This review provides an overview of health issues facing the Indigenous offender population, including some of the social and historical factors relevant to Indigenous health and incarceration.
In doing so, it is important to first understand how Indigenous people conceptualise health. Health as it is understood in western society is a fairly discrete category, which differs from the traditional Indigenous perspective of health as holistic. This is made explicit in the 1989 National Aboriginal health strategy that states ‘health to Aboriginal peoples is a matter of determining all aspects of their life, including control over their physical environment, of dignity, of community self-esteem, and of justice’. For this reason, considering health in a justice context is of particular relevance to Indigenous people, as the restrictions imposed upon offenders represent a threat to individual and community health.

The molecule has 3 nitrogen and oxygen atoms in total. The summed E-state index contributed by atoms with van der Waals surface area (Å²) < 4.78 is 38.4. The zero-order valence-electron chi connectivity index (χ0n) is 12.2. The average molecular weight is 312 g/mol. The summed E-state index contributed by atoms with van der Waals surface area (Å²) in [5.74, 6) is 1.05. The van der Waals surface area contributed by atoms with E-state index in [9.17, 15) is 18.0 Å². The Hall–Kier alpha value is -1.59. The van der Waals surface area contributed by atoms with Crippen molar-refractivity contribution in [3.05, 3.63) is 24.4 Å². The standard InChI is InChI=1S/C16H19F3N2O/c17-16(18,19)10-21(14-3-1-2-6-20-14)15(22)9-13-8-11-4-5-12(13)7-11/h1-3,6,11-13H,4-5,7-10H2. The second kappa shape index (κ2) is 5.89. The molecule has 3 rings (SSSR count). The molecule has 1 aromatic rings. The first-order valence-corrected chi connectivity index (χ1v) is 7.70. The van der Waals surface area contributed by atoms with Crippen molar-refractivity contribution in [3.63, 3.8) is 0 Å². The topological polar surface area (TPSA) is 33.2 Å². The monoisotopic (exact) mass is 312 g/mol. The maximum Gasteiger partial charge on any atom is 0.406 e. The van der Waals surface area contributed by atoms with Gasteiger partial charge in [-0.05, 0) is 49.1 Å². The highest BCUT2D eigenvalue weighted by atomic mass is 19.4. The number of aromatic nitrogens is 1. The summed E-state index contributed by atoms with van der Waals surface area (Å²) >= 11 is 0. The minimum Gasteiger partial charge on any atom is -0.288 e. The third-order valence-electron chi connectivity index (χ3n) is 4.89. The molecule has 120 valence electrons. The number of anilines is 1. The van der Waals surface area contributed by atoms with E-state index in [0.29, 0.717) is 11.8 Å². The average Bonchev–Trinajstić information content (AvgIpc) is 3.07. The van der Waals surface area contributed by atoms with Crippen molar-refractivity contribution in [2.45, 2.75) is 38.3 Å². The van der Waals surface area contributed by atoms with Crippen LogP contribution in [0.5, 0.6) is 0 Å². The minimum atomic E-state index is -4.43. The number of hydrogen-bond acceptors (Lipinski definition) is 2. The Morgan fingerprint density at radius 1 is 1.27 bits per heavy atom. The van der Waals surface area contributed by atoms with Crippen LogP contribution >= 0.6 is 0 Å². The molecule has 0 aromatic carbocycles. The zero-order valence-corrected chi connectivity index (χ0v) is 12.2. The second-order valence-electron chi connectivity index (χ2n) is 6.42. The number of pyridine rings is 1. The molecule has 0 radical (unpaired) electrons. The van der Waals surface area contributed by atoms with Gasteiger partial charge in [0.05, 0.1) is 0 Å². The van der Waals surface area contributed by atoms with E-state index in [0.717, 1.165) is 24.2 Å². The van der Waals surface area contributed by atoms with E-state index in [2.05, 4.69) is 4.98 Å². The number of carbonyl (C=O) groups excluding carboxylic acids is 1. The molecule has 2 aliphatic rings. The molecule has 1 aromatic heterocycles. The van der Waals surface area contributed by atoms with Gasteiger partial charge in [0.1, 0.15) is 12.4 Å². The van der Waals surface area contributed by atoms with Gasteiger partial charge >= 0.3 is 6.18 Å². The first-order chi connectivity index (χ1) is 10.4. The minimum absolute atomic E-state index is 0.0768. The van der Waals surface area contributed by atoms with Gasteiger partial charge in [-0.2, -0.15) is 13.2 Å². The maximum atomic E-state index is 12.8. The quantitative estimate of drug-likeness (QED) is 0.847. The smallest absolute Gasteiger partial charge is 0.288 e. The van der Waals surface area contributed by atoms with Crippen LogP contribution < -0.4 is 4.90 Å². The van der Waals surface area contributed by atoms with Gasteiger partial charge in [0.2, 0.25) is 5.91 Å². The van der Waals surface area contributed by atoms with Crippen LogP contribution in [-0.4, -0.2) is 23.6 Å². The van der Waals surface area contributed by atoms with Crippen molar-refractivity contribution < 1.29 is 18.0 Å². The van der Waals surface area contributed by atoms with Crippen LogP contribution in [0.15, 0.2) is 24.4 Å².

Some of the sources referred to in this review originally used only the term Aboriginal, even though it is evident that in many, if not most, cases the reporting did not differentiate between Australian Aborigines and Torres Strait Islander people. Population figures reveal that substantial numbers of Torres Strait Islanders or people of both Aboriginal and Torres Strait Islander descent live in all jurisdictions, except the Australian Capital Territory (ACT). Therefore, the term Indigenous has been used throughout this review to refer to both the Aboriginal and the Torres Strait Islander populations.
This review is largely structured under key topic headings, such as chronic disease or the social determinants of health. Much of the general information about offenders refers to both men and women, and, in some instances, to some juveniles, but specific sections are also devoted to women and juveniles.
Authors: Jocelyn Grace, Ineke Krom, Caitlin Maling, Tony Butler and Richard Midford.